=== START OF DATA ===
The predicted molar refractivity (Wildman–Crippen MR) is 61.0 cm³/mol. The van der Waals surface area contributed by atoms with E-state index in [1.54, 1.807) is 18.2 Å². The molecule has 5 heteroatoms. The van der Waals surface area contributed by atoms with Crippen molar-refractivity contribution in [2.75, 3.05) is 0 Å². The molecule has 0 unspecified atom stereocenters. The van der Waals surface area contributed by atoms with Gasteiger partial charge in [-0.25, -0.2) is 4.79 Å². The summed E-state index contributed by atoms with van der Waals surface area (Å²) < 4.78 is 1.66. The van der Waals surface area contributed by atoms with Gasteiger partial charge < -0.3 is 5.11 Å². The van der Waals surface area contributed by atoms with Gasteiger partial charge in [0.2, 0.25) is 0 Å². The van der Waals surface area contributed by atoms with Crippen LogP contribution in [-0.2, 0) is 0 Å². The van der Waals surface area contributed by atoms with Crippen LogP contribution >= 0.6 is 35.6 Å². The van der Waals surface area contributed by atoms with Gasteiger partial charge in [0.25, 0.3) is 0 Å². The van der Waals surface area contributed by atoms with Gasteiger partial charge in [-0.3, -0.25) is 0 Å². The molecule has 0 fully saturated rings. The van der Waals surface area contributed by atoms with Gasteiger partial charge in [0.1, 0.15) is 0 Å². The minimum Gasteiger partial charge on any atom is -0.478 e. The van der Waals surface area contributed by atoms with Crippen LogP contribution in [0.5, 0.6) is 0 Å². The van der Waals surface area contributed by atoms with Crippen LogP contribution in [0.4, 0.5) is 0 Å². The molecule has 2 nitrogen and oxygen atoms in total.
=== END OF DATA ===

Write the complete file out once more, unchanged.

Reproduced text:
The predicted molar refractivity (Wildman–Crippen MR) is 61.0 cm³/mol. The van der Waals surface area contributed by atoms with E-state index in [1.54, 1.807) is 18.2 Å². The molecule has 5 heteroatoms. The van der Waals surface area contributed by atoms with Crippen molar-refractivity contribution in [2.75, 3.05) is 0 Å². The molecule has 0 unspecified atom stereocenters. The van der Waals surface area contributed by atoms with Gasteiger partial charge in [-0.25, -0.2) is 4.79 Å². The summed E-state index contributed by atoms with van der Waals surface area (Å²) < 4.78 is 1.66. The van der Waals surface area contributed by atoms with Gasteiger partial charge < -0.3 is 5.11 Å². The van der Waals surface area contributed by atoms with Gasteiger partial charge in [0.2, 0.25) is 0 Å². The van der Waals surface area contributed by atoms with Crippen LogP contribution in [-0.2, 0) is 0 Å². The van der Waals surface area contributed by atoms with Crippen LogP contribution >= 0.6 is 35.6 Å². The van der Waals surface area contributed by atoms with Gasteiger partial charge in [0.25, 0.3) is 0 Å². The van der Waals surface area contributed by atoms with Gasteiger partial charge in [-0.3, -0.25) is 0 Å². The molecule has 0 fully saturated rings. The van der Waals surface area contributed by atoms with Gasteiger partial charge in [0.1, 0.15) is 0 Å². The minimum Gasteiger partial charge on any atom is -0.478 e. The van der Waals surface area contributed by atoms with Crippen LogP contribution in [0.5, 0.6) is 0 Å². The van der Waals surface area contributed by atoms with Crippen LogP contribution in [0.4, 0.5) is 0 Å². The molecule has 2 nitrogen and oxygen atoms in total.